Smyth’s A Greek Grammar for Colleges is the most thorough one-volume reference grammar of Classical Greek available in the English language. In it, he sets forth the essential forms of Attic Greek and the other dialects which appear in classical literature, and devotes extensive attention to the formation of words and particles. He also outlines the principles of Greek syntax and the basics of Greek morphology.
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“The inhabitants of ancient Greece and other Greeks dwelling in the islands and on the coasts of the Mediterranean called themselves (as do the modern Greeks) by the name Hellenes (Ἕλληνες), their country Hellas (Ἑλλάς), and their language the Hellenic (ἡ Ἑλληνικὴ γλῶττα). We call them Greeks from the Latin Graeci, the name given them by the Romans, who applied to the entire people a name properly restricted to the Γραῖοι, the first Hellenes of the whom the Romans had knowledge.” (Page 1)
“Some writers distinguish, as a form of the Koinè, the Hellenistic, a name restricted by them to the language of the New Testament and of the Septuagint (the partly literal, partly tolerably free, Greek translation of the Old Testament made by Grecized Jews at Alexandria and begun under Ptolemy Philadelphus 285–247 b.c.). The word Hellenistic is derived from Ἑλληνιστής (from ἑλληνίζω speak Greek), a term applied to persons not of Greek birth (especially Jews), who had learned Greek. The New Testament is composed in the popular language of the time, which in that work is more or less influenced by classical models. No accurate distinction can be drawn between the Koinè and Hellenistic.” (Page 4)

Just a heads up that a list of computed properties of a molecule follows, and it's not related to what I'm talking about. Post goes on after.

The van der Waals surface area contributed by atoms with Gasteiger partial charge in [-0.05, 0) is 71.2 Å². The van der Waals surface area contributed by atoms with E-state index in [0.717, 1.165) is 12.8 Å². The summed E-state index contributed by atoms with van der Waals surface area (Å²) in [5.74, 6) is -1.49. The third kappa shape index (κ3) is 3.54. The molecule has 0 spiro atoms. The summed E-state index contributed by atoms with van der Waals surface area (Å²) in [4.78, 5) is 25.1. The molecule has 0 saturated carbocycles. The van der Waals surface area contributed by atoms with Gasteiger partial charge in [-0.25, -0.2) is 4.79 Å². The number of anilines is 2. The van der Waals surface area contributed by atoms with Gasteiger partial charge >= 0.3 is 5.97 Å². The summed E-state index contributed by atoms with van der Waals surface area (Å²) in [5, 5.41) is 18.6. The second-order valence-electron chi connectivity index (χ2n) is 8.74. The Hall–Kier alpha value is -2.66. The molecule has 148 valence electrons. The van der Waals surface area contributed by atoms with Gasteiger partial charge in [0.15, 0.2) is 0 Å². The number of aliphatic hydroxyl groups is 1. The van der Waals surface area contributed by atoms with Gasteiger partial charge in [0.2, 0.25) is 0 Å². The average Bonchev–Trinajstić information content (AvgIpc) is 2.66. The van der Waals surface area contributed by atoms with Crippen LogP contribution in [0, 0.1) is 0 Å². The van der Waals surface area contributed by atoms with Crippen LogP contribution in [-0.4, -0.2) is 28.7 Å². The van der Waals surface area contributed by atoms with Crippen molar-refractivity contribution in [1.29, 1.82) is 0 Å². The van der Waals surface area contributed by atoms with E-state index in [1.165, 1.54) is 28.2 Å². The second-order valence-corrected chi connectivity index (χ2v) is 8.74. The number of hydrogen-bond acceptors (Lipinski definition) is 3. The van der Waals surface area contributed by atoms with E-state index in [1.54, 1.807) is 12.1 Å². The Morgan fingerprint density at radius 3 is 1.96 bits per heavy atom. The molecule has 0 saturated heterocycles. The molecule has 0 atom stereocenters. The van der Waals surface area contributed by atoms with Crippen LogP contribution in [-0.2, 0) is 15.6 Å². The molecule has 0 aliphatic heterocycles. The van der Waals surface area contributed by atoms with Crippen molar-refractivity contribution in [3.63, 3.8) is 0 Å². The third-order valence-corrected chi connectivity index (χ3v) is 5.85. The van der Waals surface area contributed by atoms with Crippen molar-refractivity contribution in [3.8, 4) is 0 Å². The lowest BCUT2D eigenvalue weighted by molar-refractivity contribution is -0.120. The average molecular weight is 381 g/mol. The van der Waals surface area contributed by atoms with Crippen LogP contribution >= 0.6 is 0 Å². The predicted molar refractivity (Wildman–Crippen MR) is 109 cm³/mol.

“The Attic dialect was distinguished by its refinement, precision, and beauty; it occupied an intermediate position between the soft Ionic and the rough Doric, and avoided the pronounced extremes of other dialects. By reason of its cultivation at the hands of the greatest writers from 500 b.c. to 300 b.c., it became the standard literary dialect; though Old Ionic was still occasionally employed in later epic, and Doric in pastoral poetry.” (Page 3)
Fr. Thomas Sandberg